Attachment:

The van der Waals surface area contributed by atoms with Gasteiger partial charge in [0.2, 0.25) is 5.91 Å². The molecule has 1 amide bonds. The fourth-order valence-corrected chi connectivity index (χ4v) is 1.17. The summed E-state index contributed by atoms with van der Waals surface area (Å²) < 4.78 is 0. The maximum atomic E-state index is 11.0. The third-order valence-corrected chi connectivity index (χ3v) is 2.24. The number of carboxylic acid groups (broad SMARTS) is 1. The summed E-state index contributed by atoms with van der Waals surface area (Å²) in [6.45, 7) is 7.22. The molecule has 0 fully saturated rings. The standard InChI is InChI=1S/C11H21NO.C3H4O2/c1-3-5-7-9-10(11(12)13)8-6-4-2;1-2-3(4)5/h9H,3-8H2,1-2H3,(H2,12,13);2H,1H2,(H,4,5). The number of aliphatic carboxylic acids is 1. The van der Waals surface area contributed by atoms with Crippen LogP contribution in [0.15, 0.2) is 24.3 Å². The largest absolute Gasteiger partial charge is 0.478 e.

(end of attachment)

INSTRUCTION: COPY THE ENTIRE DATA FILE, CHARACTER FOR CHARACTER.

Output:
The van der Waals surface area contributed by atoms with Gasteiger partial charge in [0.2, 0.25) is 5.91 Å². The molecule has 1 amide bonds. The fourth-order valence-corrected chi connectivity index (χ4v) is 1.17. The summed E-state index contributed by atoms with van der Waals surface area (Å²) < 4.78 is 0. The maximum atomic E-state index is 11.0. The third-order valence-corrected chi connectivity index (χ3v) is 2.24. The number of carboxylic acid groups (broad SMARTS) is 1. The summed E-state index contributed by atoms with van der Waals surface area (Å²) in [6.45, 7) is 7.22. The molecule has 0 fully saturated rings. The standard InChI is InChI=1S/C11H21NO.C3H4O2/c1-3-5-7-9-10(11(12)13)8-6-4-2;1-2-3(4)5/h9H,3-8H2,1-2H3,(H2,12,13);2H,1H2,(H,4,5). The number of aliphatic carboxylic acids is 1. The van der Waals surface area contributed by atoms with Crippen LogP contribution in [0.15, 0.2) is 24.3 Å². The largest absolute Gasteiger partial charge is 0.478 e.